- Press Release
- Dec 2, 2022
First Meteorite From Mercury Found?
Early in 2012, someone in Southern Morocco picked up 35 greenish stones, including the one shown above. Purchased by a dealer in Erfoud, Morocco, it was then resold to Stefan Ralew, a meteorite collector from Berlin.
The dealer was demanding a high price, and Ralew may have hesitated. But the wrinkled glassy coating on one face of the rock was clearly a fusion crust, a kind of glaze that forms when a meteorite is heated as it passes through the atmosphere.
Looking at other faces he would have recognized it as a type of meteorite called an achondrite, says Randy Korotev, WUSTL’s meteorite expert. That meant it was an exceptional stone.
Most meteorites are stony, he explains, and of the stony meteorites, almost all (90 percent) are what are called ordinary chondrites. These are pieces of small, unmelted asteroids that are uniform in composition throughout.
The achondrites, on the other hand are pieces of large asteroids or planets, ones at least 200 kilometers in diameter. These produced enough internal heat early in their history to partially melt and segregate into a metal core surrounded by a rocky exterior. Achondrites, which come from the crust or mantle of these differentiated bodies make up only 5 percent of the stony meteorites that have been found.
So already this find was looking very interesting. Where might it be from? About half of the achondrites come from the large asteroid 4 Vesta. Others come from Mars, the Moon, or other asteroids.
To answer the question of origin, the stone’s chemistry had to be analyzed. Ralew shipped it to Tony Irving at the University of Washington. “Tony is where all the serious collectors go when they find strange meteorites,” says Korotev, to whom Irving sends the “lunars” (possible lunar meteorites), which is what Korotev mainly studies.
Both the iron/manganese ratio of an asteroid and the ratios of its oxygen isotopes (variants of the oxygen atom) are thought to serve as “fingerprints” of its body of origin.
At the 44th Lunar and Planetary Science Conference in March, Irving said that the stone, now officially designated Northwest Africa 7325 (NWA 7325), had highly unusual chemistry. What’s more, he said, the chemistry was suspiciously similar to that measured by NASA’s Messenger probe, which is currently surveying the surface of Mercury from orbit.
“It is high in magnesium and very low in iron, which is what they’re seeing on the surface of Mercury,” Korotev, who attended Irving’s talk, says. “But it’s got more plagioclase (an aluminum containing mineral) than they’re seeing on the surface of Mercury and it plots funny in ‘oxygen isotope space.’ It’s plotting in a region of oxygen isotope space where we’ve never had meteorite data points before — except for a few ureilites, which also have oddball chemistry.”
Some chemical ratios didn’t match, but Irving said that might be because the stone had been “excavated from depth,” that is blasted into space by a collision that left a deep scar in Mercury.
During the question and answer period after the talk, Tim McCoy, the curator of the meteorite collection at the Smithsonian Institution, said that preliminary data suggested the meteorite had crystallized from the melt 4.5 billion years ago.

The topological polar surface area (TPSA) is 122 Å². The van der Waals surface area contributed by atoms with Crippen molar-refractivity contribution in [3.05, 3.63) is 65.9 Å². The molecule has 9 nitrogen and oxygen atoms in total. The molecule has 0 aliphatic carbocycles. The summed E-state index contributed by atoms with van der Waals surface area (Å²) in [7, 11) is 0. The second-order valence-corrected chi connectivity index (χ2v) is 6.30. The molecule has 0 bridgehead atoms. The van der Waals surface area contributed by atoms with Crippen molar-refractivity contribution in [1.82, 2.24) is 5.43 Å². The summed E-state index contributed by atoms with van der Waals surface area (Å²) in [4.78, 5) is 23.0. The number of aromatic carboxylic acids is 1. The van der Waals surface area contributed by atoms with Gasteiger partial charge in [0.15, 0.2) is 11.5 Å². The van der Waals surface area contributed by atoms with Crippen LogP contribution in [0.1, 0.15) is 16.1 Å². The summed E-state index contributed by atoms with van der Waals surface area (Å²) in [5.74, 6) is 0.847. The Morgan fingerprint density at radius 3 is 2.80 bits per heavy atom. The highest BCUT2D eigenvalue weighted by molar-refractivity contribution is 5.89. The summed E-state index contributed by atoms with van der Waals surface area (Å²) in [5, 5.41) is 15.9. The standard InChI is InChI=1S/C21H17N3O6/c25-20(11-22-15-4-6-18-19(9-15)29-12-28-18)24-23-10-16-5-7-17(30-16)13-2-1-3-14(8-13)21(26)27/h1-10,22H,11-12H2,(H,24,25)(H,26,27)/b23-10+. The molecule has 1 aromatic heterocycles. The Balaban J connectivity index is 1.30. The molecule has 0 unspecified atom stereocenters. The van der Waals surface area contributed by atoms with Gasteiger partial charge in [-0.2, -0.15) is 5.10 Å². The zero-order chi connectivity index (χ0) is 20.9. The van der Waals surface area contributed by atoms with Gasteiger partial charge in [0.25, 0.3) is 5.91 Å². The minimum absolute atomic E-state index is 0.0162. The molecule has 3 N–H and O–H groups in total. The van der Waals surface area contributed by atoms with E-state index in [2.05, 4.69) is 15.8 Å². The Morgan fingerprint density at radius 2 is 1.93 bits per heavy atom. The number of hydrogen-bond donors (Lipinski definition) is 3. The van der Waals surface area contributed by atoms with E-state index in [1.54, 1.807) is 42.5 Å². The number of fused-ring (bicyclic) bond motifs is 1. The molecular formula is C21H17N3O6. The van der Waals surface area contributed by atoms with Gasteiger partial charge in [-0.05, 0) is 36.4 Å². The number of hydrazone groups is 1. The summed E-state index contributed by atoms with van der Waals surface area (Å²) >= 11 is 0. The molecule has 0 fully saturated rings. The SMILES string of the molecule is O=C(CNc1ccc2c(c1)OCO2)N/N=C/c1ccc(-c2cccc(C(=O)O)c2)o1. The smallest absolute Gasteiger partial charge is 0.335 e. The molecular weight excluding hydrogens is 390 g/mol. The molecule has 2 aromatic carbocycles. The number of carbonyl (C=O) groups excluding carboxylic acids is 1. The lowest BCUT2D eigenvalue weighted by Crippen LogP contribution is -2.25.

That made it implausible it was from Mercury, he said. Lunar highland rocks are 4.2 to 4.3 billion years old and Mercurian rocks should have crystallized at the same time or later than the lunar highland rocks.
That objection was persuasive to Korotev. “The Moon began to crystallize 4.5 years ago,” he says, “but we don’t have any 4.5-billion-year-old meteorites from the Moon, because all of those rocks would have been bashed to smithereens during the late heavy bombardment that pockmarked the Moon with craters between 4 to 3.8 billion years ago.”
“The same thing would have happened on Mercury,” he said, “so the question is how did this rock survive for that long? There’s no sign of it being brecciated, or busted up. ”
“But if it’s not from Mercury,” he said, “then where is it from? That’s really the question.”
“It has very odd chemistry for a meteorite,” Korotev. “If somebody had walked in with this chemical analysis and nothing else I would have told him that it wasn’t a meteorite, just based on the chemistry,” he says laughing.
After a moment, he adds, “They haven’t talked about cosmogenic radionuclides yet. That would be really interesting.”
Cosmogenic radionuclides provide a method for estimating how long a rock has been exposed to solar wind particles streaming off the Sun and cosmic rays. “If this stone had exceedingly high cosmogenic nuclides,” Korotev said, “that would be an argument for it coming from Mercury, because Mercury is so close to the Sun.
In the meantime the Meteoritical Society, which adjudicates all matters having to do with meteorites, has classified NWA 7325 as “achondrite ungrouped,” meaning that they believe it is a stone from a differentiated body like a planet or big asteroid but beyond that they are agnostic.
Although Korotev can’t say where the meteorite comes from, he can say why it is such a peculiar green. The green comes from a silicate mineral laced with chromium.
“I once analyzed bottles to see what made them blue or green,” Korotev says. The greenest bottle had 660 parts per million chromium, but some of the mineral components of NWA 7325 have 7,000 parts per million chromium. That’s why it’s green.”
But the bigger mystery is as yet unsolved.
Senior Science Editor
Randy L. Korotev
Research Professor of Earth and Planetary Sciences